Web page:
After experiencing the seemingly never-ending winter that recently passed, today reaffirmed how great nature can be and how lucky we are who study, appreciate and revere it. The editor apologizes for not listing more but it is the month of May with bushels of bird reports and the hour is late.
Summer Tanager at Chimney Rock
(Summer Tanager, Chimney Rock, Martinsville, NJ, photo by Jeff Ellerbusch)
Summer Tanager is a rare visitor indeed to Somerset, Morris and most counties in New Jersey. This immature male was observed by Jeff Ellerbusch, Grant Price and Bob Roland in the Chimney Rock parking lot. 8 species of warblers were also in attendance as May starts to heat up.
Yellow-throated Warbler at Loantaka Brook Reservation
What has become an unprecedented spring for Yellow-throated Warblers in the mocosocoBirds region adds another record today. Jim Mulvey found and photographed a Yellow-throated Warbler (Setophaga dominca albilora) by the Kitchell Pond bridge on the main path at Loantaka Brook Reservation. The warbler was still present at the same location at 5 p.m.
Numerous other warblers and vireos were reported by many observers today from Loantaka.
Vesper Sparrow and Shorebirds in the Great Swamp NWR
Jim Gilbert found the Vesper Sparrow pictured above along the drive leading from Lees Hill Road to the Fenske Vistor Center. It was still there at 6:00 p.m.
Pleasant Plains Road is flooded and impassable beyond the Fenske Center but the water has also created favorable shorebird habitat. The following shorebirds were seen near the water’s edge: 1 Spotted and 2 Solitary Sandpipers, 2 Greater Yellowlegs and 2 Least Sandpipers (J. Klizas, Simon Lane, Joe Pescatore). Modest, of course, but this is Morris County where every shorebird is savored; one cannot be sure when one will be seen again.
Jonathan’s Woods, Denville Township
Jonathan’s Woods is more than the late Cathedral Pines, mostly destroyed by superstorm Sandy in 2012. There is an extensive wetlands system, deciduous woodland and mixed habitat which is a magnet for migrant songbirds in spring.
At dawn today were Great Crested Flycatcher, Warbling Vireo, Veery, Hermit Thrush, Ovenbirds, Northern Waterthrush, Blue-winged Warbler, Common Yellowthroat, Hooded Warbler, Yellow, Palm, Pine, Yellow-rumped and Black-throated Green Warblers and Baltimore Oriole. White-throated Sparrows were numerous.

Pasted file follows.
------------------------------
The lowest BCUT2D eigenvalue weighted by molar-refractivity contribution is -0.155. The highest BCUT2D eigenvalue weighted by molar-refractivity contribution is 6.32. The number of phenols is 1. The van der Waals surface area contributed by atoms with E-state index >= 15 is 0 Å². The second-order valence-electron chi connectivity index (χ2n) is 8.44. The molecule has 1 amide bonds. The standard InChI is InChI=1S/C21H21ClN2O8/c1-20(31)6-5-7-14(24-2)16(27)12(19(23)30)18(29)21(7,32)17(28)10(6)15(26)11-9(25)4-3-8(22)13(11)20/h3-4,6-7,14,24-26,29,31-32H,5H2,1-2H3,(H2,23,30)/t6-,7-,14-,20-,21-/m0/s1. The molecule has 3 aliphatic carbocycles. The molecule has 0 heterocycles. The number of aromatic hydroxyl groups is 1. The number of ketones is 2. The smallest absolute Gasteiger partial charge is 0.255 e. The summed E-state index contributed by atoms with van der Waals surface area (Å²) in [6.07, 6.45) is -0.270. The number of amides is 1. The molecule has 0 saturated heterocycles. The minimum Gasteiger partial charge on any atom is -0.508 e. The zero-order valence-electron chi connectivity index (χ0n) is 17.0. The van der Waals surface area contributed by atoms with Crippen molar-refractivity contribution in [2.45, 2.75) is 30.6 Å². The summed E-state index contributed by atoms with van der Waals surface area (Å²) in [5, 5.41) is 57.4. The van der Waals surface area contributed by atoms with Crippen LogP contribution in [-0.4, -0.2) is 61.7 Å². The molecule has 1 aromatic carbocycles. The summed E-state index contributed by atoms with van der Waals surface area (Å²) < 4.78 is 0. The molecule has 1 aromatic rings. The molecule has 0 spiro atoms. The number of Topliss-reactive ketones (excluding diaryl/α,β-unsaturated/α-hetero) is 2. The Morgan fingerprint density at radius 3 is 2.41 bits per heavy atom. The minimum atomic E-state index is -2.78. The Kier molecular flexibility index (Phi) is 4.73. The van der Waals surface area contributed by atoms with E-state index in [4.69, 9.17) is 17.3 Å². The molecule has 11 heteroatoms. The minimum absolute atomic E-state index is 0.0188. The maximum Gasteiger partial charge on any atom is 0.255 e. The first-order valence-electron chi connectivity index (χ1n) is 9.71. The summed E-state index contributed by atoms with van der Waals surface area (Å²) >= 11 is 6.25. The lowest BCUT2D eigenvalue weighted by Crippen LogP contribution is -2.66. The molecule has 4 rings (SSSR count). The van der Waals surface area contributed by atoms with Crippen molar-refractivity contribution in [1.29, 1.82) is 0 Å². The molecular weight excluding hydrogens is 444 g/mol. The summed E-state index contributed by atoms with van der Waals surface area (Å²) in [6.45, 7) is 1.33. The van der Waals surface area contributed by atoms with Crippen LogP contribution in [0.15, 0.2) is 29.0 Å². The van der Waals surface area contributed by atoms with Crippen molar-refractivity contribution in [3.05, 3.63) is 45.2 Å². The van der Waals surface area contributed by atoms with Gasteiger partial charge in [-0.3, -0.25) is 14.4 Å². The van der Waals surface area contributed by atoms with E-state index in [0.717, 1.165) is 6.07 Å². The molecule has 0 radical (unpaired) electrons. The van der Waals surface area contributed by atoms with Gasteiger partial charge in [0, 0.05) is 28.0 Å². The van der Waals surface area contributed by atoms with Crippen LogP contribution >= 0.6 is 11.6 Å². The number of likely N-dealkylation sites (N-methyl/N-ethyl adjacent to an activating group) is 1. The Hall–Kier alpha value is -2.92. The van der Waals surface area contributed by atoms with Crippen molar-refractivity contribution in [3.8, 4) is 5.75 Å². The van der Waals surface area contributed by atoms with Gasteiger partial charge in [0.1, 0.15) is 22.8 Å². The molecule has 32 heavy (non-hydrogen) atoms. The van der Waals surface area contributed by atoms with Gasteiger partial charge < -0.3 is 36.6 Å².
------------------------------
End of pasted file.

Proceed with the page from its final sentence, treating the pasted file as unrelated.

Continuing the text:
Various stops in this excellent birding area, with Green Pond Road as its main artery, produced the following:
Snakehill Road: a flyover Osprey, Blue-headed Vireo, 3 Wood Thrush, 1 Brown Thrasher, 4 Ovenbirds, 2 Louisiana Watherthrushes and 1 Black-throated Green Warbler.
Lake Denmark Road: flyover Common Loon, Broad-winged Hawk, Killdeer, Spotted Sandpiper, Yellow-throated Vireo, Gray Catbird, Ovenbirds galore , 2 Louisiana Waterthrushes, Blue-winged Warbler, Black-and-white Warbler, American Redstart, Yellow-rumped Warbler, Prairie Warbler, Black-throated Green Warbler and Baltimore Oriole.
A Common Raven harrased a Red-tailed Hawk over Green Pond Road at Craigmeur.
Deerhaven Lake. adds a visual Worm-eating Warbler and Blue-headed Vireo.
Oak Meadows/Sasso Tract and the Righter Mine Trail had Veerys, Red-eyed Vireo, Ruby-crowned Kinglet, Great Crested Flycatcher, Louisiana Waterthrush, Ovenbirds, Black-throated Green Warbler, etc.
Bonaparte’s Gulls at Budd Lake
The Common Terns of yesterday are gone but 4 basic plumaged Bonaparte’s Gulls remain along with hundreds of swallows and 2 Common Loons at Budd Lake.
Other Field Notes
From Ken Hart:
White-eyed Vireo at 6pm at Robert Stahl Natural Area, Bedminster. Also 3 Green Herons, and a Savannah Sparrow.
Earlier on Black River Rd, Long Valley:
Gray Catbird, Black-and-white Warbler and Blue-headed Vireo.
Hardscrabble Rd, Bernardsville: Black-throated Blue Warbler.
Continuing Eastern Meadowlarks singing in the fields at Black River & Lamington Roads.
From Bobby Skrabal, Hillsborough Twp.:
During the past two days we’ve had a number of visitors to our yard. The annual Rose-breasted Grosbeak pair and a Ruby-throated hummingbird showed up yesterday at the feeders. We also had a Veery foraging in the woods yesterday, and today the Wood Thrush was singing bright and early. The list of warblers over the past two days: Yellow-rumped, American Redstart, Northern Parula, Black-throated Green, Black-throated Blue, Blackburnian, Black-and-white, and an Ovenbird. Other notable birds included an Eastern Kingbird and two Indigo Bunting today, as well as a Yellow-throated Vireo, which was singing from the top of the trees, yesterday. Still waiting for the Baltimore Orioles to arrive…
From Walter Blenderman:
1 Black-crowned Night-Heron on the Somerset side of the Green Brook Park opposite the Horse Shoe Pond – first time I’ve seen one there. It was kind of dirty looking on the belly area; mud, I guess. There was also 1 Green Heron in a tree by the same pond (Union side).
2 Black-crowned Night-Herons at West End Pond, on tree limbs in the back.